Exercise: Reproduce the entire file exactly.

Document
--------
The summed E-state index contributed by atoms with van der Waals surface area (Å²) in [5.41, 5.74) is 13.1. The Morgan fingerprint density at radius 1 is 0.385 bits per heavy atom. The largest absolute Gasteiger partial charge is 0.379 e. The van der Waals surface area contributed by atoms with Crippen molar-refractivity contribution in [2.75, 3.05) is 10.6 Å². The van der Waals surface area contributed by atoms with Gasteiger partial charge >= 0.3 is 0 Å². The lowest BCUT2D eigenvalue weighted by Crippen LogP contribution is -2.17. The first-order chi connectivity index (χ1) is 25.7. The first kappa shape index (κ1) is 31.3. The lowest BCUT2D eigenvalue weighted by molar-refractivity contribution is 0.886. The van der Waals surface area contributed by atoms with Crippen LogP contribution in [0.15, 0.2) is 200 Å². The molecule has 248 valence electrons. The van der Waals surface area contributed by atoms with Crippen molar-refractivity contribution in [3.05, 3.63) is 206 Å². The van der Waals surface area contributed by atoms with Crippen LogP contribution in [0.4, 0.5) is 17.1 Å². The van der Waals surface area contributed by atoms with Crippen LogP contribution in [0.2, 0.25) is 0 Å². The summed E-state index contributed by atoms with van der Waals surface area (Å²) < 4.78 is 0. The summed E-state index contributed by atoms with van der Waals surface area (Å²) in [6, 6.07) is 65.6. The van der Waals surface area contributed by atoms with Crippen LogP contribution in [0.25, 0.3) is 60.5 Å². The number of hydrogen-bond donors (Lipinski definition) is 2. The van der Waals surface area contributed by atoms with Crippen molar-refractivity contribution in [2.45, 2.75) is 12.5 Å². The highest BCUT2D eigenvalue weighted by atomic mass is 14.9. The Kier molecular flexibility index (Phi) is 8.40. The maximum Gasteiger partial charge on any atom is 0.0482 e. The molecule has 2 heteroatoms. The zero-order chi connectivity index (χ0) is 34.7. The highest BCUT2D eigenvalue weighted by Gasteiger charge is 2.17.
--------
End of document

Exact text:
The summed E-state index contributed by atoms with van der Waals surface area (Å²) in [5.41, 5.74) is 13.1. The Morgan fingerprint density at radius 1 is 0.385 bits per heavy atom. The largest absolute Gasteiger partial charge is 0.379 e. The van der Waals surface area contributed by atoms with Crippen molar-refractivity contribution in [2.75, 3.05) is 10.6 Å². The van der Waals surface area contributed by atoms with Gasteiger partial charge >= 0.3 is 0 Å². The lowest BCUT2D eigenvalue weighted by Crippen LogP contribution is -2.17. The first-order chi connectivity index (χ1) is 25.7. The first kappa shape index (κ1) is 31.3. The lowest BCUT2D eigenvalue weighted by molar-refractivity contribution is 0.886. The van der Waals surface area contributed by atoms with Crippen LogP contribution in [0.15, 0.2) is 200 Å². The molecule has 248 valence electrons. The van der Waals surface area contributed by atoms with Crippen molar-refractivity contribution in [3.05, 3.63) is 206 Å². The van der Waals surface area contributed by atoms with Crippen LogP contribution in [0.4, 0.5) is 17.1 Å². The van der Waals surface area contributed by atoms with Crippen LogP contribution in [0.2, 0.25) is 0 Å². The summed E-state index contributed by atoms with van der Waals surface area (Å²) < 4.78 is 0. The summed E-state index contributed by atoms with van der Waals surface area (Å²) in [6, 6.07) is 65.6. The van der Waals surface area contributed by atoms with Crippen LogP contribution in [0.25, 0.3) is 60.5 Å². The number of hydrogen-bond donors (Lipinski definition) is 2. The van der Waals surface area contributed by atoms with Crippen molar-refractivity contribution in [2.45, 2.75) is 12.5 Å². The highest BCUT2D eigenvalue weighted by atomic mass is 14.9. The Kier molecular flexibility index (Phi) is 8.40. The maximum Gasteiger partial charge on any atom is 0.0482 e. The molecule has 2 heteroatoms. The zero-order chi connectivity index (χ0) is 34.7. The highest BCUT2D eigenvalue weighted by Gasteiger charge is 2.17.